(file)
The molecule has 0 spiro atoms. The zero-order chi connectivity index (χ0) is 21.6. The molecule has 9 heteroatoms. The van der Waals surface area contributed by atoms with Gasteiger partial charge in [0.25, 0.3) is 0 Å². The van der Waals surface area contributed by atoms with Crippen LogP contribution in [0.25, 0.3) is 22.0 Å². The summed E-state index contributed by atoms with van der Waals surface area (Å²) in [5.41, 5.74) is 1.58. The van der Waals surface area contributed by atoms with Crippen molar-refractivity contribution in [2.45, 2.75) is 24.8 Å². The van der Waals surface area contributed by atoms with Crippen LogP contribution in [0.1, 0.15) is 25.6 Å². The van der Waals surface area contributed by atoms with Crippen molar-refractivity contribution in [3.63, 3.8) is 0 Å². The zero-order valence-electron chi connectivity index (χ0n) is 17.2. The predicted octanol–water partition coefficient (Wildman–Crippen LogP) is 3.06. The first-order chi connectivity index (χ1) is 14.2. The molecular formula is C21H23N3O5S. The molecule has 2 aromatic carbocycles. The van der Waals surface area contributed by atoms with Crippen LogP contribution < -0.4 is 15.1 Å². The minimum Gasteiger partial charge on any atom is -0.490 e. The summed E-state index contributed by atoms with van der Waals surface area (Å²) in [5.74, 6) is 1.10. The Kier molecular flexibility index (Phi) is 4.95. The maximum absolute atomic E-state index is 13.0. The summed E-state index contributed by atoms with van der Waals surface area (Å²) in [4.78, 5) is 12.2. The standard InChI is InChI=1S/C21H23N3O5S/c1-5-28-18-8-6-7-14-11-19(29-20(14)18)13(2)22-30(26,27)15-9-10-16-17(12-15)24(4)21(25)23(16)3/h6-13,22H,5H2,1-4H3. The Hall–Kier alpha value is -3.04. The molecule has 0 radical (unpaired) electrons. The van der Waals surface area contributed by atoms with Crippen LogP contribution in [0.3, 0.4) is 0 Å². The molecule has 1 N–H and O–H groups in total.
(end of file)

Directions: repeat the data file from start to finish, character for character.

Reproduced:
The molecule has 0 spiro atoms. The zero-order chi connectivity index (χ0) is 21.6. The molecule has 9 heteroatoms. The van der Waals surface area contributed by atoms with Gasteiger partial charge in [0.25, 0.3) is 0 Å². The van der Waals surface area contributed by atoms with Crippen LogP contribution in [0.25, 0.3) is 22.0 Å². The summed E-state index contributed by atoms with van der Waals surface area (Å²) in [5.41, 5.74) is 1.58. The van der Waals surface area contributed by atoms with Crippen molar-refractivity contribution in [2.45, 2.75) is 24.8 Å². The van der Waals surface area contributed by atoms with Crippen LogP contribution in [0.1, 0.15) is 25.6 Å². The van der Waals surface area contributed by atoms with Crippen molar-refractivity contribution in [3.63, 3.8) is 0 Å². The zero-order valence-electron chi connectivity index (χ0n) is 17.2. The predicted octanol–water partition coefficient (Wildman–Crippen LogP) is 3.06. The first-order chi connectivity index (χ1) is 14.2. The molecular formula is C21H23N3O5S. The molecule has 2 aromatic carbocycles. The van der Waals surface area contributed by atoms with Crippen LogP contribution < -0.4 is 15.1 Å². The minimum Gasteiger partial charge on any atom is -0.490 e. The summed E-state index contributed by atoms with van der Waals surface area (Å²) in [5.74, 6) is 1.10. The Kier molecular flexibility index (Phi) is 4.95. The maximum absolute atomic E-state index is 13.0. The summed E-state index contributed by atoms with van der Waals surface area (Å²) in [4.78, 5) is 12.2. The standard InChI is InChI=1S/C21H23N3O5S/c1-5-28-18-8-6-7-14-11-19(29-20(14)18)13(2)22-30(26,27)15-9-10-16-17(12-15)24(4)21(25)23(16)3/h6-13,22H,5H2,1-4H3. The Hall–Kier alpha value is -3.04. The molecule has 0 radical (unpaired) electrons. The van der Waals surface area contributed by atoms with Crippen LogP contribution in [0.3, 0.4) is 0 Å². The molecule has 1 N–H and O–H groups in total.